I posed a question on Twitter last week that got quite a few responses. I would love to share some of those, but of course, Twitter chose now to die. Arrgh! It was prompted by my own thoughts on what constitutes "immersion" reading. That is, books that make me feel as if I've been plucked up out of my life and plunked down in the middle of the story. These books also tend to be my long-time favorites.
What do you privilege or appreciate more, a good story or good writing?
I realize this is a hard question. I also realize this is a dramatically oversimplified question, but it did make me ponder for a good long while. I'm willing to concede that these two are often so inextricably linked that it's hard to pick them apart.
A story is made less of a good story by bad writing. Good writing can elevate a flimsy plot to the point of breathless admiration. But on the other hand, I know I've tossed more than a few books because the writing sucked. I've tossed more than a few because the story was abhorrent. It might be easier to answer this question: what makes you ditch a book faster: a flimsy story or crappy writing?
To approach my own question, I certainly appreciate both. Sometimes one stands out above the other. But what I was really thinking when I posed this question on Twitter was about the books I love. Love with a visceral, devoted, think-about-the-characters forever-and-feel-like-I-know-them love. Examples: of course, Outlander, but other loves of my reading life would be The Hours, Wicked, Pope Joan, The Lord of the Rings, Cider House Rules, The Great Gatsby.
What makes me love them so darn much??? Is it the story or is it the writing? Does it have to be both? Can it just be one or the other?
As I'm looking at them, I do begin to wonder if I secretly privilege a strong story line, strong characters, long stories that allow me to wallow and stretch my legs a little. Of this sample, I would say that only about half are known for their especially stellar writing (Gatsby, Cider House, The Hours). While the rest are more plot-driven (Pope Joan, Outlander, The Lord of the Rings, Wicked). It's debatable, of course. I think Maguire does a great job with his writing. Tolkien, too, obviously. But in the wider world of books and critics and stuff (for what it's worth), the first three authors are probably better received for their writing chops and the rest admired more for plot, character, and other elements of the story.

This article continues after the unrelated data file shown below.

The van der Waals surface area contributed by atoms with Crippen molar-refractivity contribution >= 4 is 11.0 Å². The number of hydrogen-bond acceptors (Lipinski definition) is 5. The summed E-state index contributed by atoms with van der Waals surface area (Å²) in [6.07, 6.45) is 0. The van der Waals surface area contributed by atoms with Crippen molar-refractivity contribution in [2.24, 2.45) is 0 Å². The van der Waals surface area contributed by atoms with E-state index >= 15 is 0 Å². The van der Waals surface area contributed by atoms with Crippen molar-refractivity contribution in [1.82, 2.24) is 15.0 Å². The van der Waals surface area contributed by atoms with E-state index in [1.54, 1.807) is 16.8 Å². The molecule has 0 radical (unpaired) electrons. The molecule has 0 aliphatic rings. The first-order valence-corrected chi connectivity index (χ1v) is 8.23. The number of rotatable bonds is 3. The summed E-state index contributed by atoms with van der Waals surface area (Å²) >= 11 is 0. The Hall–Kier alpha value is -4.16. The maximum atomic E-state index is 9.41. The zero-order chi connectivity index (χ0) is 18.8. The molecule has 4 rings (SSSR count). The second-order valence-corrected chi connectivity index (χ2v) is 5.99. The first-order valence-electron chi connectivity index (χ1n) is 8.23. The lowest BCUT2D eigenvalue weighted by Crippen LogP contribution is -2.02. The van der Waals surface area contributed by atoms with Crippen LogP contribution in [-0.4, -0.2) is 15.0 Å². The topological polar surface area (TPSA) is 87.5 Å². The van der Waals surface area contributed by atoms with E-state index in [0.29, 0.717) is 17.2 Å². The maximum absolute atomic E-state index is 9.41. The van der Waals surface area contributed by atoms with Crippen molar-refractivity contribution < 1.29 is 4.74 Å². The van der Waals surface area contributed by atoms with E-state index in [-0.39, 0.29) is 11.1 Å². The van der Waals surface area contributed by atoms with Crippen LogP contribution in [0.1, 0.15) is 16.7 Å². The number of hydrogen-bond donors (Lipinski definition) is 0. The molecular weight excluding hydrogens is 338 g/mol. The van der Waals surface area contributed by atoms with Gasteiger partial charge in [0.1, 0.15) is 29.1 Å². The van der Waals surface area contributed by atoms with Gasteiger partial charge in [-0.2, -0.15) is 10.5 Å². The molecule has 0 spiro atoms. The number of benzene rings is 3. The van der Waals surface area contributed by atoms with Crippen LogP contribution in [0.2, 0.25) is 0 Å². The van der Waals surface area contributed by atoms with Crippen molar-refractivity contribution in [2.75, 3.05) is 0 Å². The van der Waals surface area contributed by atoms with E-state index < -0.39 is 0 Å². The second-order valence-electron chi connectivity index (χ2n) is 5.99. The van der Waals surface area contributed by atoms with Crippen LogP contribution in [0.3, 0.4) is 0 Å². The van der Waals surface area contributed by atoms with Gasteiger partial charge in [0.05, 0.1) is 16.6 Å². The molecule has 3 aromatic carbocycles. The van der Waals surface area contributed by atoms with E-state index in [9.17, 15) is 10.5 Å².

Off the top of my head, I uber-love the following general bookish characteristics:
- Characters I love and want to revisit
- Smooth, believable dialogue
- A strong sense of place and atmosphere
- A plot that makes me a little breathless wanting to know what comes next
- A feeling of swept-awayness that leaves me a little unwilling to come back to real life
While I don't think any of these can be accomplished by a writer with no skills--clever and believable characters require a deft hand--I'm looking a little story-heavy here. For a long time I wouldn't have been ok with this. Formal higher education in English pushes form and technique above all else much of the time which seems to fall into the "writing" camp. That was my experience, anyway. While I appreciate stellar writing any day of the week, it also takes a little more forward movement to engage me in a meaningful, powerful way.
That is my final answer. Today. For now.
Now that I've begun to figure myself out, how about you? What leaves you wanting more and clutching a book to your heart?